Last week, when I made a case for open storage, I forgot to mention one key point: everything looks better under glass. Ordinary objects and functional items take on a decorative appeal when placed in clear jars or under glass domes.
Ever since I was little I've found myself drawn to the appeal of ordinary things— old hardware versus the finished object it's attached to — and growing up this often translated into the type of packrat collecting sure to drive any parent crazy. I had a special place in my sock drawer for my button collection, another in my desk for my "metal collection" which was made up of old rusty parts I had found, and a little corner of my closet dedicated to rocks and sticks that I found particularly appealing.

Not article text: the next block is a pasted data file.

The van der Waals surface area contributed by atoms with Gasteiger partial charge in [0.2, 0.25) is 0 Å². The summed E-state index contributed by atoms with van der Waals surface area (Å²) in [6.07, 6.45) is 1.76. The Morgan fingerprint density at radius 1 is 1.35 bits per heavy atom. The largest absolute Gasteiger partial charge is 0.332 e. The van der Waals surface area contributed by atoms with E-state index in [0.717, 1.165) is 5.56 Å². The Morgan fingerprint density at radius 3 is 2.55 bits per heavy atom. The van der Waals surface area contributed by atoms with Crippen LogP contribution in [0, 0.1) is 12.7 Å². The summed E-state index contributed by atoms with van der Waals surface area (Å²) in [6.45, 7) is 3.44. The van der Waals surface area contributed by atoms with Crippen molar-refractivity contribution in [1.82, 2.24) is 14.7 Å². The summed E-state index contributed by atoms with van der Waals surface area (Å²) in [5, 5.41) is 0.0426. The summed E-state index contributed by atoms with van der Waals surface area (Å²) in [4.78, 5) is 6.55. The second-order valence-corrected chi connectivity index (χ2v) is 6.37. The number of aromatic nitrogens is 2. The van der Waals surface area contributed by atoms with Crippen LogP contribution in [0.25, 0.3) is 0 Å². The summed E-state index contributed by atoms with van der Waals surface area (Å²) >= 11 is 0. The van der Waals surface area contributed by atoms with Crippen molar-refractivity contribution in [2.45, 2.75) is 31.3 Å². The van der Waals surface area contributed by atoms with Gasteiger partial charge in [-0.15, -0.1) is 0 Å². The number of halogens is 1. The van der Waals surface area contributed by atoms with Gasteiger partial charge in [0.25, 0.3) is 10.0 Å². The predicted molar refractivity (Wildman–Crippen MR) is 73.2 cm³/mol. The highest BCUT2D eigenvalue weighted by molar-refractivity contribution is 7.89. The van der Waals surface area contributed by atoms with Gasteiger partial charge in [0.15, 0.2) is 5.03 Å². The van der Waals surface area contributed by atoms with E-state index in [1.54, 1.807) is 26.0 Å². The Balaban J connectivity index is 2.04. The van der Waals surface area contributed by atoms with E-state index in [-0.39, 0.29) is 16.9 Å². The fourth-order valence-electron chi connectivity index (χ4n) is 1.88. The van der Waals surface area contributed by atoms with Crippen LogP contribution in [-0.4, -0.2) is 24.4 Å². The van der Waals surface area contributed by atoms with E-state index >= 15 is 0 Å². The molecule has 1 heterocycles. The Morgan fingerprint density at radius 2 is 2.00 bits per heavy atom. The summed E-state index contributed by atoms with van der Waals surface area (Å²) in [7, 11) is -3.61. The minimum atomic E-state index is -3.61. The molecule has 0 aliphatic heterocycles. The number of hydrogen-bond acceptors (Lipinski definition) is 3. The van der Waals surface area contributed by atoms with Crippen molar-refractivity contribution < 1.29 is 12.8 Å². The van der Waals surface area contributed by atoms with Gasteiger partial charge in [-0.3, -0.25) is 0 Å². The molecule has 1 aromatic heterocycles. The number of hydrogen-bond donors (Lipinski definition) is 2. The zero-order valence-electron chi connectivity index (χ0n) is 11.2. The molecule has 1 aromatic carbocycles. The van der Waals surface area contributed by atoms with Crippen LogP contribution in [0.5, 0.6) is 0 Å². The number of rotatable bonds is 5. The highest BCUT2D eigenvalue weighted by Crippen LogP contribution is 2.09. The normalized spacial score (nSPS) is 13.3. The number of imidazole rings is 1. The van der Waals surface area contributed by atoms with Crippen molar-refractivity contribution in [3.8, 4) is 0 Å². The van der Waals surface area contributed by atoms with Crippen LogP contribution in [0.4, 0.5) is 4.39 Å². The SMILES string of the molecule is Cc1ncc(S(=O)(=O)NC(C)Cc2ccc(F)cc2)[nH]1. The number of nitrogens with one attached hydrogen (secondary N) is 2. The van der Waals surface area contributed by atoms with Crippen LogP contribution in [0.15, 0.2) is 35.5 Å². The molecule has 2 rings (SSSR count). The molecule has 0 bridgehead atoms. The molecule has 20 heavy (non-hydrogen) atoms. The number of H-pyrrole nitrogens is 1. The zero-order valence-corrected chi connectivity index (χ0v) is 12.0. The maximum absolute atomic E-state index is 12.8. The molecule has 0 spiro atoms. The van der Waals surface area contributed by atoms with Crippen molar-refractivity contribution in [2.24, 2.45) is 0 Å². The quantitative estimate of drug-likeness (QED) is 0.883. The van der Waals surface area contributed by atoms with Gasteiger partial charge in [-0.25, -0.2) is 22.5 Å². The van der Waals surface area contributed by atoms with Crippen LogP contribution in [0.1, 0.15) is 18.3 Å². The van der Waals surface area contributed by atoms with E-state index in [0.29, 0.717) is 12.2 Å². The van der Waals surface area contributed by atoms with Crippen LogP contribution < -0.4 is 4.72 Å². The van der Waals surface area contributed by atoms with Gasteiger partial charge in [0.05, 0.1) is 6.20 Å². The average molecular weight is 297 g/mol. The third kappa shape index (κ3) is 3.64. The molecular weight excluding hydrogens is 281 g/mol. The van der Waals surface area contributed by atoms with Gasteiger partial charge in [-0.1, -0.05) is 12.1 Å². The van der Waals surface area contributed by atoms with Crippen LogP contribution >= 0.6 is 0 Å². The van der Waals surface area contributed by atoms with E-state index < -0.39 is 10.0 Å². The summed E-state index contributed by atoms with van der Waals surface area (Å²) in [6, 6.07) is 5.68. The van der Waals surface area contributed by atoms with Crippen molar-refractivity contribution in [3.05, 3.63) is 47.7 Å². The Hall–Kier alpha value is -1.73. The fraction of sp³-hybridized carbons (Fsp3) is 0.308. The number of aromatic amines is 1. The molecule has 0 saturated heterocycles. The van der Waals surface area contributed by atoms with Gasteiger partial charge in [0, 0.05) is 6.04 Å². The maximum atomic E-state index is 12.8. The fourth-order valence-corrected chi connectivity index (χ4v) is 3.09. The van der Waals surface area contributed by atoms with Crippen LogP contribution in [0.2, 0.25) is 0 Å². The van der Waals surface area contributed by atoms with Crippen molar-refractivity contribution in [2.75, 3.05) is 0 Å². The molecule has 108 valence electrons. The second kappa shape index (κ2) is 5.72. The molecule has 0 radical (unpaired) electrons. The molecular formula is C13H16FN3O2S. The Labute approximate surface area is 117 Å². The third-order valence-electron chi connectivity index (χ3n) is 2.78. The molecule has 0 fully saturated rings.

As an adult with kids of my own, I've had to become more deliberate about what comes into my home and what deserves storage space. Getting rid of the majority of our closed storage has meant ditching not only the things that used to take up shelf space, but also the tendencies that lead me to fill up shelves and drawers with "someday" objects. However, since I love crafts, and will never be a total minimalist, I've found that the best way to keep collections of everyday objects and craft items in check is to turn them into vignettes. Even functional objects have begun to satisfy what used to drive me to collect junk. Grouping like objects in glass jars on open shelves or as a table display not only keeps collecting in check, but also makes me appreciate the items in them even more. A jar of cotton balls looks infinitely more beautiful than a ripped plastic bag shoved into a cabinet.
Images: 1: Canadian House & Home, 2: Country Living, 3: Womans Day, 4: Pottery Barn, 5: Skona Hem